Iran Says It Will Investigate Video Showing Police Brutality
By VOA Persian November 02, 2022
Iran ordered an investigation on Wednesday into videos and images of violence by the government forces of the Islamic Republic of Iran against Iranian protesters.
In one of these videos, several government agents are seen beating a man severely. Then one of the agents runs over the man with a motorcycle and another agent shoots him from close range. The authenticity of these images, like many other videos released from the ongoing protests in Iran, cannot be independently verified.
The video appeared on social media late Tuesday and is purportedly from Tehran.
"This shocking video sent from Tehran today is another horrific reminder that the cruelty of Iran's security forces knows no bounds. Amid a crisis of impunity, they're given free rein to brutally beat & shoot protesters," Amnesty International said via Twitter.
This shocking video sent from Tehran today is another horrific reminder that the cruelty of Iran's security forces knows no bounds. Amid a crisis of impunity, they're given free rein to brutally beat & shoot protesters. @UN_HRC must urgently investigate these crimes.#Ù…Ù‡Ø³Ø§_Ø§Ù…ÛŒÙ†ÛŒ pic.twitter.com/IYQNewPslf
â€” Amnesty Iran (@AmnestyIran) November 1, 2022
It added that the United Nations Human Rights Council should immediately investigate.
The Iranian police issued a statement saying an investigation into the incident had been ordered.
"The police absolutely do not approve of violent and unconventional behavior and will deal with the offenders according to the rules," said the statement published by state news agency IRNA.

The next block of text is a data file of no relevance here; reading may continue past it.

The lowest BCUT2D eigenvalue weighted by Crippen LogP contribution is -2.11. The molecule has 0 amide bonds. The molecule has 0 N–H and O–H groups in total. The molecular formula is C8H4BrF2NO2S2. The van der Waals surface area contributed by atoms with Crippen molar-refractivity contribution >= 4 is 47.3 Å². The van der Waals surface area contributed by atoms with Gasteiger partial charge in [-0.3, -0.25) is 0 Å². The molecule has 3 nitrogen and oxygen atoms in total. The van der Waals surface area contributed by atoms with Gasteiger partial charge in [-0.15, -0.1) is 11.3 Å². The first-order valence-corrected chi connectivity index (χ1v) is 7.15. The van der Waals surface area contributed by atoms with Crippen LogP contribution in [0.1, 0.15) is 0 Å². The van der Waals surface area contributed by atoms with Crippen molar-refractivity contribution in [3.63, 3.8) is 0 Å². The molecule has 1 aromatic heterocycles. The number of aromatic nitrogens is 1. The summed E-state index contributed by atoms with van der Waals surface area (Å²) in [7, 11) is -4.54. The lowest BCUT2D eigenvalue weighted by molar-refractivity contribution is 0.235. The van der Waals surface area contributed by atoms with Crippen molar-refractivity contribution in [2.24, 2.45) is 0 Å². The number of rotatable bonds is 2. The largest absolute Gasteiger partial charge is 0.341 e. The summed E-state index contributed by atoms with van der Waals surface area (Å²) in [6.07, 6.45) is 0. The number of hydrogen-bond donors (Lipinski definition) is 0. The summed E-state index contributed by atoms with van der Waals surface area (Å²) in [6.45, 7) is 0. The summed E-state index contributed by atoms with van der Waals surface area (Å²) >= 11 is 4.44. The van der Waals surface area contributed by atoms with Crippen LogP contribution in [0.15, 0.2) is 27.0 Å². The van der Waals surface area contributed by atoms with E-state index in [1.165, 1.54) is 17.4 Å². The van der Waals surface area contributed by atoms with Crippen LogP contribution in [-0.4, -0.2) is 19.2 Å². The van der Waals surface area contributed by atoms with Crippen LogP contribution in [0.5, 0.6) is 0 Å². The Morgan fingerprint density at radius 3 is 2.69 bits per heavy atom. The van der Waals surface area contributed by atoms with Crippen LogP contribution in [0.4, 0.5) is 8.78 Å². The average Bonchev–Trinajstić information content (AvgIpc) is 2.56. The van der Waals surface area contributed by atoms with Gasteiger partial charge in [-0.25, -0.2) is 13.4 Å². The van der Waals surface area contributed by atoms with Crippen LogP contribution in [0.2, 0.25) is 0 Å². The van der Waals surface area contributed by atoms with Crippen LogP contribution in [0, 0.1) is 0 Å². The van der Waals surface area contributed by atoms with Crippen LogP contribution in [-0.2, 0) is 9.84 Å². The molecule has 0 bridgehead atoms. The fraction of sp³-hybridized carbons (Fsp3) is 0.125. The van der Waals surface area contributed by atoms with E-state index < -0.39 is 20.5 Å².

The unrest started in protest of the mid-September killing of Mahsa Amini, 22, while in the custody of the morality police, allegedly because of inappropriate clothing, and has continued for seven weeks.
People from across the country have made this one of the biggest challenges to the government since the victory of the Islamic Revolution in 1979 by participating in demonstrations against the regime and chanting the slogan "Death to [Supreme Leader Ayatollah Ali] Khamenei."
Iranian leaders blame the crisis on the United States and other Western powers, a narrative that most Iranians do not believe.
Khamenei, who has rarely commented on the protests, in a speech to schoolchildren accused the United States of establishing "a plan for Tehran and the country's large and small cities." He called American officials who support the protests "shameless."
According to an updated death toll issued Wednesday by the Norway-based group Iran Human Rights, 176 people have been killed in the crackdown on protests sparked by Amini's death.
Another 101 people have lost their lives in a separate protest wave in Zahedan in the southeastern Sistan-Baluchestan province.
Thousands have been arrested nationwide, rights activists say, while Iran's judiciary has said 1,000 people had already been charged over what it describes as "riots."
Despite the deaths, arrests and a strong warning by the commander of the Islamic Revolutionary Guard Corps, protesters in Iran continue to risk their lives and protest in the streets.
The challenge to the regime is compounded by the custom in Iran to mark 40 days since a person died, turning every mourning ceremony for the dozens killed in the crackdown into a potential protest flashpoint.
"Funerals and 40-day commemoration ceremonies for killed protesters are increasingly becoming the impetus for further unrest," said Kita Fitzpatrick, Iran analyst at the Critical Threats Project of the American Enterprise Institute.
"This places the regime in a bind: They run the risk of inadvertently sustaining the protest movement in attempting to violently suppress it."
Some information for this report came from Agence France-Presse.
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